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Italy aims to fifty-fold the capacity of photovoltaic installations

Italy plans to boost capacity of its photovoltaic installations turning sunlight into power- to 16,000 megawatts (MW) in 2020 from about 280 MW now, on the back of generous government incentives.

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And industry body GIFI, together with Italy’s state power management agency GSE, have recently released the following key facts about the sector:

* Italy is Europe’s third-biggest PV power producer after Germany and Spain, but with a total installed capacity of about 270-280 MW at the end of 2008, the country makes less than one percent of its power at PV facilities. Italy’s current installed capacity is dwarfed by about 3,300 MW installed in Spain and 5,300 MW in Germany by the end of 2008, according to estimates by Emerging Energy Research (EER)
* In February 2007, the Italian government approved new incentives for the PV sector, including the feed-in tariff which guarantees operators up to 0.49 euros ($0.63) per kilowatt hour of produced power for 20 years. The incentives for projects to be approved in 2009 vary from 0.353 euros per kW/h to 0.480euros per kW/h, depending on installations’ type and capacity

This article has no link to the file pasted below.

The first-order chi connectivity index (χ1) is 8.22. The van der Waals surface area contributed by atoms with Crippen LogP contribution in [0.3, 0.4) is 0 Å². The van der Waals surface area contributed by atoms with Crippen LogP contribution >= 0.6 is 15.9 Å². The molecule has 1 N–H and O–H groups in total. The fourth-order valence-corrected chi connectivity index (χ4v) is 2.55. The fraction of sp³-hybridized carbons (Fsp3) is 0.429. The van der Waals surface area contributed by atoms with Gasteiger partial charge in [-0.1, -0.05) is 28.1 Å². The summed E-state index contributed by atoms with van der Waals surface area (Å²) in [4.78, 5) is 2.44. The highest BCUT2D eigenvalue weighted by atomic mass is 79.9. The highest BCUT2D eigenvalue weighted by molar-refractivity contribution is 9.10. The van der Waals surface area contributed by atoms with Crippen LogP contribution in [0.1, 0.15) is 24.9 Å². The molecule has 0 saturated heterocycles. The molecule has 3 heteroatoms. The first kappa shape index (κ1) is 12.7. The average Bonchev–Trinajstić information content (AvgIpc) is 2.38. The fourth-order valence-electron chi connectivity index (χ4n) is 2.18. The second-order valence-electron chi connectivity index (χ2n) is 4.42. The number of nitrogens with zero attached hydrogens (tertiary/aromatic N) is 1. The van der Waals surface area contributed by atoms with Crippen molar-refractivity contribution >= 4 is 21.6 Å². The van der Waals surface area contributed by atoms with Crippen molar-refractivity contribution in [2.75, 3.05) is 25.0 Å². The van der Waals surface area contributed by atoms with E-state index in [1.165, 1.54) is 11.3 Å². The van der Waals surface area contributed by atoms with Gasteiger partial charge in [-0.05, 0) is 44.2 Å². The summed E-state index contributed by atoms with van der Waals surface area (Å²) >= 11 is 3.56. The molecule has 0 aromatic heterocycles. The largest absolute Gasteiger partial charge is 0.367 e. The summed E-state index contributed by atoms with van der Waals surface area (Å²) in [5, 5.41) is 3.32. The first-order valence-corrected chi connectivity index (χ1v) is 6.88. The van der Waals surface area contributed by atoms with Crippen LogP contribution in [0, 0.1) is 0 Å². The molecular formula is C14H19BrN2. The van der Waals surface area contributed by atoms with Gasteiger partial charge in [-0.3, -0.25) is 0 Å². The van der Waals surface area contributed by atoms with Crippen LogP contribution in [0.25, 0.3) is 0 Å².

* The current incentive scheme puts a 1,200 MW cap on capacity to be covered by incentives; this limit is expected to be reached in 2010-2012, according to various estimates. Once the 1,200 MW cap is reached, incentives will be extended for another 14 months under the current scheme; the government is yet to decide whether to introduce new incentives after
that
* The current incentive scheme extended benefits to big-scale installations; it has given a boost to industrial projects with capacity of 1 MW and above, and attracted big investors, such as utilities, banks and investment funds
* Households, the main drivers of PV energy growth in Italy before 2007, get additional tax breaks if they put PV panels on roofs. Families and small and medium-size companies still account for the lion’s share of PV power makers. It costs a family about 18,000-20,000 euros to install enough PV panels to cover its needs. The investment is usually repaid in 8-10 years
* In 2008 alone, the number of PV installations in Italy jumped to about 25,000 from 6,200 installations at the start of last year, when their total capacity stood at 60 MW. About 2,500 PV installations with a total capacity of 22 MW operated in Italy before June 2007 when the new incentives kicked in. The first incentive scheme was introduced in 2005

 

 

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